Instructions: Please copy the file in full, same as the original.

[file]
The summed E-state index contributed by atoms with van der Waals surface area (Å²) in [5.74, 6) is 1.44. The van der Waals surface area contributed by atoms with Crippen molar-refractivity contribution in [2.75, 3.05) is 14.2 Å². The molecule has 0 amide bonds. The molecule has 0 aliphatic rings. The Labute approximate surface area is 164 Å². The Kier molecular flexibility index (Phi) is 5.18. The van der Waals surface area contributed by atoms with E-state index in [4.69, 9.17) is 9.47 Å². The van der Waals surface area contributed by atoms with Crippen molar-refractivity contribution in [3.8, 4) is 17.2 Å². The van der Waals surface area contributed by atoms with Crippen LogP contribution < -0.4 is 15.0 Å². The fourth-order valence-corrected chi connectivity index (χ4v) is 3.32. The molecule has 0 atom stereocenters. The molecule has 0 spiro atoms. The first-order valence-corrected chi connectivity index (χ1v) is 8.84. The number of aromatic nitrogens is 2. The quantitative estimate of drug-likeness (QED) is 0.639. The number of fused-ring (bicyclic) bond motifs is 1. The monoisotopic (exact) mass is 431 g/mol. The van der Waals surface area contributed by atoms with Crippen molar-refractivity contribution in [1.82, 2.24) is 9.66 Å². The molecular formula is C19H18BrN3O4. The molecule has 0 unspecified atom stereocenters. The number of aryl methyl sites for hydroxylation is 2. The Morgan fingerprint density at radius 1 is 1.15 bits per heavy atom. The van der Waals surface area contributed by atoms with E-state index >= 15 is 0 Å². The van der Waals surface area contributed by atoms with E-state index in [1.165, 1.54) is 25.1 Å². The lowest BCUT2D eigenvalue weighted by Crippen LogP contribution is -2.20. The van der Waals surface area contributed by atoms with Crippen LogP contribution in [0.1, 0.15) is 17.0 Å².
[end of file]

The summed E-state index contributed by atoms with van der Waals surface area (Å²) in [5.74, 6) is 1.44. The van der Waals surface area contributed by atoms with Crippen molar-refractivity contribution in [2.75, 3.05) is 14.2 Å². The molecule has 0 amide bonds. The molecule has 0 aliphatic rings. The Labute approximate surface area is 164 Å². The Kier molecular flexibility index (Phi) is 5.18. The van der Waals surface area contributed by atoms with E-state index in [4.69, 9.17) is 9.47 Å². The van der Waals surface area contributed by atoms with Crippen molar-refractivity contribution in [3.8, 4) is 17.2 Å². The van der Waals surface area contributed by atoms with Crippen LogP contribution < -0.4 is 15.0 Å². The fourth-order valence-corrected chi connectivity index (χ4v) is 3.32. The molecule has 0 atom stereocenters. The molecule has 0 spiro atoms. The first-order valence-corrected chi connectivity index (χ1v) is 8.84. The number of aromatic nitrogens is 2. The quantitative estimate of drug-likeness (QED) is 0.639. The number of fused-ring (bicyclic) bond motifs is 1. The monoisotopic (exact) mass is 431 g/mol. The van der Waals surface area contributed by atoms with Crippen molar-refractivity contribution in [1.82, 2.24) is 9.66 Å². The molecular formula is C19H18BrN3O4. The molecule has 0 unspecified atom stereocenters. The number of aryl methyl sites for hydroxylation is 2. The Morgan fingerprint density at radius 1 is 1.15 bits per heavy atom. The van der Waals surface area contributed by atoms with E-state index >= 15 is 0 Å². The van der Waals surface area contributed by atoms with E-state index in [1.165, 1.54) is 25.1 Å². The lowest BCUT2D eigenvalue weighted by Crippen LogP contribution is -2.20. The van der Waals surface area contributed by atoms with Crippen LogP contribution in [0.1, 0.15) is 17.0 Å².